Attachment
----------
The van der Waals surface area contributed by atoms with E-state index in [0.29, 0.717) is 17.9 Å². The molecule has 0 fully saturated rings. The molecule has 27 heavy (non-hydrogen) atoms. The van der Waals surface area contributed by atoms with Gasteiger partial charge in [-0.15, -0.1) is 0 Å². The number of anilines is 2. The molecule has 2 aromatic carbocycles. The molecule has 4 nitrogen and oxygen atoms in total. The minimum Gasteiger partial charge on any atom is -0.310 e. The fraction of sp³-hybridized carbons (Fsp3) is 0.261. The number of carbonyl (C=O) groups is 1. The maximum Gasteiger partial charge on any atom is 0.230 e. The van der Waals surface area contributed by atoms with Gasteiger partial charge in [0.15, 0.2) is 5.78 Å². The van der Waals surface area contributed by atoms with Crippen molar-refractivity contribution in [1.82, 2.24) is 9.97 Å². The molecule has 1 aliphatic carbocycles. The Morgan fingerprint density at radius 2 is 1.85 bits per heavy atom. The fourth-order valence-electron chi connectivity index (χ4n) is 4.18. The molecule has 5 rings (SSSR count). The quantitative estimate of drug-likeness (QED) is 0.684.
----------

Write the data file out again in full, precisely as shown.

The van der Waals surface area contributed by atoms with E-state index in [0.29, 0.717) is 17.9 Å². The molecule has 0 fully saturated rings. The molecule has 27 heavy (non-hydrogen) atoms. The van der Waals surface area contributed by atoms with Gasteiger partial charge in [-0.15, -0.1) is 0 Å². The number of anilines is 2. The molecule has 2 aromatic carbocycles. The molecule has 4 nitrogen and oxygen atoms in total. The minimum Gasteiger partial charge on any atom is -0.310 e. The fraction of sp³-hybridized carbons (Fsp3) is 0.261. The number of carbonyl (C=O) groups is 1. The maximum Gasteiger partial charge on any atom is 0.230 e. The van der Waals surface area contributed by atoms with Gasteiger partial charge in [0.15, 0.2) is 5.78 Å². The van der Waals surface area contributed by atoms with Crippen molar-refractivity contribution in [1.82, 2.24) is 9.97 Å². The molecule has 1 aliphatic carbocycles. The Morgan fingerprint density at radius 2 is 1.85 bits per heavy atom. The fourth-order valence-electron chi connectivity index (χ4n) is 4.18. The molecule has 5 rings (SSSR count). The quantitative estimate of drug-likeness (QED) is 0.684.